WINSTON-SALEM When freshman John Wolford showed up at Wake Forest in May for the first semester of summer school, he came to play.
Coach Dave Clawson intends to give him that opportunity.
“John Wolford is going to be our starting quarterback,” Clawson said after Monday’s practice. “We made that decision (Monday) after watching the tape of (Sunday’s) scrimmage.
“Not just last night in the scrimmage, but consistently through camp, he has executed the offense at the highest level. And I think he gives us our best opportunity to win football games.”
Wolford, a 6-foot-1, 205-pound quarterback from Jacksonville, Fla., emerged from a four-way battle with redshirt junior Kevin Sousa, redshirt sophomore Tyler Cameron and freshman Travis Smith. Barring an injury or change of heart by Clawson, Wolford will be the first quarterback in 40 seasons to start his first game at Wake Forest when the Deacons open at Louisiana-Monroe on Aug. 28.
The last was Mike McGlamry in a 33-15 loss to N.C. State on Sept. 7, 1974.
Wolford will be replacing Tanner Price, a four-year starter. Price was a reserve the first two games of his freshman season. He started the third game of the 2010 season after Ted Stachitas was sidelined by an injured hand.
Clawson, in his first season at Wake Forest, said the decision was based solely on the performances in preseason camp, and not on any desire to build for the future. Clawson said after Sunday’s scrimmage he plans to redshirt Smith so that he and Wolford won’t remain in the same eligibility class.
“I’ve said this before – we’ll try to redshirt players, but if a freshman gives us the best chance to win, we’re going to play them,” Clawson said. “It is not fair to the juniors and seniors in the program to make a decision based on what’s best five years from now.
“We believe he gives us the best chance to win, so we’re now preparing him as our starting quarterback.”
Clawson said Sunday he hoped to name a quarterback as soon as possible, to begin building a better rhythm, timing and continuity in his multiple offense. He was disappointed by the 13 penalties called against the offense in the two-hour scrimmage, which he speculated might have been at least partly the result of giving Wolford, Cameron and Sousa a similar number of plays.
“We’ve got to get him reps with the first offense,” Clawson said of Wolford. “We’ve got to get him reps with the first receivers.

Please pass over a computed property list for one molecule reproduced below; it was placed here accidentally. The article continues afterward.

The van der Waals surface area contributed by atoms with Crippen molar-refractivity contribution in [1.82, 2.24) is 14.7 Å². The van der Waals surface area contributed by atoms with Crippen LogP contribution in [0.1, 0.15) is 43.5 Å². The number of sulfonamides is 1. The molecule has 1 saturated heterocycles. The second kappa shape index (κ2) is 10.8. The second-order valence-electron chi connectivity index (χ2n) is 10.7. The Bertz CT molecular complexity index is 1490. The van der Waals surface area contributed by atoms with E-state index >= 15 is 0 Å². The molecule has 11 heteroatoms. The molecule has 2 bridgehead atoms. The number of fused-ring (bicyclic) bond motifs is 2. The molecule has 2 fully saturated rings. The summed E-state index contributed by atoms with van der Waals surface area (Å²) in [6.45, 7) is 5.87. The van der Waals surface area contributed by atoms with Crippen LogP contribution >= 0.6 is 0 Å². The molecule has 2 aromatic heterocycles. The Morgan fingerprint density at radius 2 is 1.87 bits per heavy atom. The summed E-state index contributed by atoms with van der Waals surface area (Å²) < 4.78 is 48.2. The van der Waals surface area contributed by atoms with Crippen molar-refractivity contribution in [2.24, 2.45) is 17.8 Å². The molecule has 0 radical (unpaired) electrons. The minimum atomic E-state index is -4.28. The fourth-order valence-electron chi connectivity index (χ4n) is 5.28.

“There’s certainly a timing in the way the offense kind of operates. I think when you have multiple quarterbacks it hurts that process, and we need to start loading him with reps and make sure he’s prepared to go in two and a half weeks.”
Wolford had a celebrated career at Bishop Kenny High School in Jacksonville, culminating in being named an honorable mention to the Parade All-America team. He was named first-team All-State in Florida’s Class 5A after breaking Tim Tebow’s state record with 126 touchdown passes.
In his final high school game, Wolford threw for seven touchdowns and rushed for three in a 74-73 loss to Clay High School of Green Cove Springs in the regional semifinals.
Cameron and Sousa competed for the inside track at quarterback during spring practices. When neither distinguished himself, Clawson threw the competition wide open to include Wolford and Smith.
It was apparent from the first days of practice that Wolford had an uncommon level of maturity and confidence for a freshman.
“You always prefer to have experience at that position and you always prefer to have someone who’s had snaps in games and played a lot of football,” Clawson said. “But we were going to be starting a new quarterback no matter who we picked. We graduated a four-year starter.
“Again, as I said throughout the spring, it was going to be an open competition and when we felt when things started to separate we’d make a decision. We really feel, 10 practices into this, it has separated.”